The Ryder Cup is just about to begin in Rome – and this will fire up golfers everywhere. New superstars will be strutting their stuff in team colours with patriotic flags flying in the hands of thousands of fans.

Free beautiful golf field photo

American Golf Economics

“A recent study prepared  by  TEConomy  Partners,  LLC, in  agreement  with  GOLF  20/20 and supported by allied  national  golf  organizations such as Golf Course Superintendents Association of America (GCSAA),  Indo-American Golf Association (IAGA),  Ladies Professional Golf Association (LPGA),  National Golf Course Owners Association (NGCOA),  PGA  of  America,  PGA  TOUR,  and  United States Golf Association reported the overall quantitative economic impacts of the golf industry in the United States. Below is the summary of economic figures of the industry:

$191.90 Billion – Golf industry’s total economic impact in America, including direct, indirect and induced impacts

$84.10 Billion – Total size of the golf economy nationally. There is an increase of 22% as compared to the data gathered in 2011$58.70 Billion – Total wage income from approximately two million U.S. jobs created

$25.70 Billion – Total in golf tourism spending

$7.20 Billion – Total new home construction in golf communities

$38 – Median cost of a round

15,000 – Estimated number of U.S. golf facilities, with about 10,000 open to the public

Approximately 75% of golf courses are public

8 out of 10 – According to the study, 8 out of 10, or 80% of golfers play at public access facilities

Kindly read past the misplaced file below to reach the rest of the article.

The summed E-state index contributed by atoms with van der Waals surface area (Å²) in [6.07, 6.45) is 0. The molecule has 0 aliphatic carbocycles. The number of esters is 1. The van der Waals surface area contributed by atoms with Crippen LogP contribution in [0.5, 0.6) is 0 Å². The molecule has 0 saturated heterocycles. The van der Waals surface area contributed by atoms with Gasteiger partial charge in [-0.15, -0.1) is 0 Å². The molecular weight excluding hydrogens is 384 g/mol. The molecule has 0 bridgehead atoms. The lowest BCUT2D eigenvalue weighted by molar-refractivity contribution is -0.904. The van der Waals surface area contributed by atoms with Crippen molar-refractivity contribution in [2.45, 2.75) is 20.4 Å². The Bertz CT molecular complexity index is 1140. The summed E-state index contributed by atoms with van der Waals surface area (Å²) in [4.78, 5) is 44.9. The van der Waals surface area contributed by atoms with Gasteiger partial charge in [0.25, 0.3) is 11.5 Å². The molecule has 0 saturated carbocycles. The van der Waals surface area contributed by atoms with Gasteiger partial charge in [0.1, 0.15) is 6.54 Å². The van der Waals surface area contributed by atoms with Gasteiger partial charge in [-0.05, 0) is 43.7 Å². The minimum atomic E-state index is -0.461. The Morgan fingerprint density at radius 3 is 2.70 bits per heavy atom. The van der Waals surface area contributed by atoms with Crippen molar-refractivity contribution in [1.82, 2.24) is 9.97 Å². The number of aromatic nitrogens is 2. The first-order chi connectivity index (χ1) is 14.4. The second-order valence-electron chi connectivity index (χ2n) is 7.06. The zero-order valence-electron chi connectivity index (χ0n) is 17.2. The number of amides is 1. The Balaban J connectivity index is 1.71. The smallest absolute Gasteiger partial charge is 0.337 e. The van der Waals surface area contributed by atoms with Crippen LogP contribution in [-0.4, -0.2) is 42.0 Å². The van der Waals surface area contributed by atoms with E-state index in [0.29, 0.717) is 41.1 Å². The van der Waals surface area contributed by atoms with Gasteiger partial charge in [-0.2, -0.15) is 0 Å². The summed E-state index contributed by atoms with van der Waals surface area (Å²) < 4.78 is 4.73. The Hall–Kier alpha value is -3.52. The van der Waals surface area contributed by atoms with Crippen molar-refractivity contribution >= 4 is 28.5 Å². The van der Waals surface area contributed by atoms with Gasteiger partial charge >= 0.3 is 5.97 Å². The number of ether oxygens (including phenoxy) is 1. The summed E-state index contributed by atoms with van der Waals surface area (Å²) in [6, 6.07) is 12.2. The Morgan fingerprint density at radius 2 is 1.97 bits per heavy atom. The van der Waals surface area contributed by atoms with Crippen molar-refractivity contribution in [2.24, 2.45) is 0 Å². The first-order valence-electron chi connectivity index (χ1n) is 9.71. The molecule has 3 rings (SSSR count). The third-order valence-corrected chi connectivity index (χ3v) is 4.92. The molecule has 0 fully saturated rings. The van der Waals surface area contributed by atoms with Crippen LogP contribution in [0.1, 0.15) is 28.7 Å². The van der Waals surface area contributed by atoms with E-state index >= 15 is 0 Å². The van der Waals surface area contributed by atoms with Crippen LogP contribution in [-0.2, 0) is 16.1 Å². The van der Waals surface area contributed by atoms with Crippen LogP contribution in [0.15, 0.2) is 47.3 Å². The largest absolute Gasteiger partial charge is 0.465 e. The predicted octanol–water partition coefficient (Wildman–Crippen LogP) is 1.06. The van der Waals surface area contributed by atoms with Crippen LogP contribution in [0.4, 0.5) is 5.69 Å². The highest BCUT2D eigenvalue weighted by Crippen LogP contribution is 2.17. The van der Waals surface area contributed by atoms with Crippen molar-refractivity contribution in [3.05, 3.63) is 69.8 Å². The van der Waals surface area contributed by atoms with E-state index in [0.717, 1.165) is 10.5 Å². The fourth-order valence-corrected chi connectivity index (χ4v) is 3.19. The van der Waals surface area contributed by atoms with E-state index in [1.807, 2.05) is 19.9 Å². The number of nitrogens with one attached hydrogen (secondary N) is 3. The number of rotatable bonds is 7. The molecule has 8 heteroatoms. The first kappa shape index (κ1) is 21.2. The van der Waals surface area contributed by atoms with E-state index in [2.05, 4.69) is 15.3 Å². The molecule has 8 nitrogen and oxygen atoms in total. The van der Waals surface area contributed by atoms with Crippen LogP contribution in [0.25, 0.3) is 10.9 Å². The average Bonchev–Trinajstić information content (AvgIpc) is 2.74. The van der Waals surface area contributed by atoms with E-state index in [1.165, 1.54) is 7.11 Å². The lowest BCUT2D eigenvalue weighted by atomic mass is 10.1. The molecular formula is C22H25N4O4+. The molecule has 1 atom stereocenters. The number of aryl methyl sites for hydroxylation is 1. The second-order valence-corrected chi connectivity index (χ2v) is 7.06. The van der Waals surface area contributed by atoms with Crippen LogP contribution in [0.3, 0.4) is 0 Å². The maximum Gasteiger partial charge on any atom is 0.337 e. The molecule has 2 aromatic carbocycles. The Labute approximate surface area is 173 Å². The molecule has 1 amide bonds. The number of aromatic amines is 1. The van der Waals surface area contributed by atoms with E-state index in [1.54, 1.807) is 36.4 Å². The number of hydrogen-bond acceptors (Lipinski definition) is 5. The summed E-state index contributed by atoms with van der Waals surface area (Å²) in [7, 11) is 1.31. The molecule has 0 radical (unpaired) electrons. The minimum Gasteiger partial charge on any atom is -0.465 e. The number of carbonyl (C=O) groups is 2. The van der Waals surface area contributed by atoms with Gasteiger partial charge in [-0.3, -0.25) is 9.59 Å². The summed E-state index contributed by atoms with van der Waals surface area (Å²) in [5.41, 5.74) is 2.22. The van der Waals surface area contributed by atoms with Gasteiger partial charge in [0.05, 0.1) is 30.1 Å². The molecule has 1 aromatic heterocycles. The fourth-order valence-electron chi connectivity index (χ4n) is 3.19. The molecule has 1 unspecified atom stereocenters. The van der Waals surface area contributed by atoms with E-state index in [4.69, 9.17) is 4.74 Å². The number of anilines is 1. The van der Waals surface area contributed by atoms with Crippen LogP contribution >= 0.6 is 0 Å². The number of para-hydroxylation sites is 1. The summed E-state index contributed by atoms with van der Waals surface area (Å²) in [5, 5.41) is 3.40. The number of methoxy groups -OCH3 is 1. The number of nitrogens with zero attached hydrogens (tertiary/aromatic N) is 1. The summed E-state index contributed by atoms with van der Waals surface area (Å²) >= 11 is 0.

1 out of 75 – According to the U.S. Bureau of Labor Statistics, one out of the 75 jobs in the U.S. is impacted by the golf industry.”

a woman holding a golf club while walking
Photo by Mikhail Nilov on

Golf Australia & The Golf Economy

“Golf Australia’s 2021/22 Participation Report has revealed that more than 2.7 million Australians play golf, with each state and territory experiencing another year of significant club membership growth. For the first time, Golf Australia has worked with the National Golf Foundation to outline participation across all forms of golf. The data reveals that over the 12 months, Australia’s golf courses hosted 1.5 million golfers, while a further 1.2 million played off-course at a range of spaces, including driving ranges, mini-golf facilities and simulators. Club memberships across the country grew by 2.7% in 2021/22 following a record 6.4% growth in the previous 12 months, highlighted by a rise in the number of women golfers and junior golfers. Social club membership has increased by 8.9% over the past year. It’s the second largest golf membership increase since data collection began in 1970.”

Rory McIlroy

Buying Golf Gear In Australia